Executive Summary

Estimates of numbers of school-age children in poverty are used by the U.S. Department of Education under Title I of the Elementary and Secondary Education Act to allocate federal funds to school districts for programs to aid disadvantaged children. Until now that allocation has been based on the numbers and percentages of school-age children in poverty by county from the most recent decennial census. In 1994 Congress authorized the Bureau of the Census to provide updated estimates of the numbers of school-age children in poverty, first for counties and subsequently for school districts. The use of these estimates for the Title I allocations is required unless the estimates are determined to be inappropriate or unreliable. Congress also authorized a study of the Census Bureau's program for producing these small-area poverty estimates. That study is being carried out by the Panel on Estimates of Poverty for Small Geographic Areas of the Committee on National Statistics. This is the panel's first report.

For the fiscal 1997 and 1998 allocations, the Census Bureau has developed county-level estimates of the numbers of children aged 5–17 in 1994 who were living in and related to a family in poverty in 1993. Its estimation procedure uses a statistical model that combines data from several sources, including the March Current Population Survey (CPS), food stamp program records, income tax return records, and county population estimates. The panel has assessed the Census Bureau's work in order to fulfill its mandate to advise the Secretaries of Commerce and Education on the advisability of using those estimates for the Title I allocations to counties for the 1997–1998 and 1998–1999 school years. The panel concludes that the Census Bureau's model-based estimates represent a significant step toward the provision of more up-to-date estimates of poverty for small geo-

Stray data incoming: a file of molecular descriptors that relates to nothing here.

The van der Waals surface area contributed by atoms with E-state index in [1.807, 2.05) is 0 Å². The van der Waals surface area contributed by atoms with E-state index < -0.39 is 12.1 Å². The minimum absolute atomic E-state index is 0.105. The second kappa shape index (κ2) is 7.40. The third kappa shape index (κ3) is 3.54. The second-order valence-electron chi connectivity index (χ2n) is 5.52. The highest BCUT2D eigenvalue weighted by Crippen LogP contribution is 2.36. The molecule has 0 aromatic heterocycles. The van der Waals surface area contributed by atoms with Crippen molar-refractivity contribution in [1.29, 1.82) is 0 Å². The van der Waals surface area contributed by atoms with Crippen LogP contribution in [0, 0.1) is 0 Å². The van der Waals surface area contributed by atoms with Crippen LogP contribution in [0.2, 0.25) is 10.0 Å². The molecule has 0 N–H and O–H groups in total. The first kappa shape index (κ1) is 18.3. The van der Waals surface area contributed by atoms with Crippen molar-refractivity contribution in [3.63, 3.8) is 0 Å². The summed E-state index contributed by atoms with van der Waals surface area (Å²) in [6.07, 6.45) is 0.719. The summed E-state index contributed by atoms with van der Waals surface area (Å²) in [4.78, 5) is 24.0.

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Small-Area Estimates of School-Age Children in Poverty: Interim Report I: Evaluation of 1993 County Estimates for Title I Allocations Executive Summary Estimates of numbers of school-age children in poverty are used by the U.S. Department of Education under Title I of the Elementary and Secondary Education Act to allocate federal funds to school districts for programs to aid disadvantaged children. Until now that allocation has been based on the numbers and percentages of school-age children in poverty by county from the most recent decennial census. In 1994 Congress authorized the Bureau of the Census to provide updated estimates of the numbers of school-age children in poverty, first for counties and subsequently for school districts. The use of these estimates for the Title I allocations is required unless the estimates are determined to be inappropriate or unreliable. Congress also authorized a study of the Census Bureau's program for producing these small-area poverty estimates. That study is being carried out by the Panel on Estimates of Poverty for Small Geographic Areas of the Committee on National Statistics. This is the panel's first report. For the fiscal 1997 and 1998 allocations, the Census Bureau has developed county-level estimates of the numbers of children aged 5–17 in 1994 who were living in and related to a family in poverty in 1993. Its estimation procedure uses a statistical model that combines data from several sources, including the March Current Population Survey (CPS), food stamp program records, income tax return records, and county population estimates. The panel has assessed the Census Bureau's work in order to fulfill its mandate to advise the Secretaries of Commerce and Education on the advisability of using those estimates for the Title I allocations to counties for the 1997–1998 and 1998–1999 school years. The panel concludes that the Census Bureau's model-based estimates represent a significant step toward the provision of more up-to-date estimates of poverty for small geo-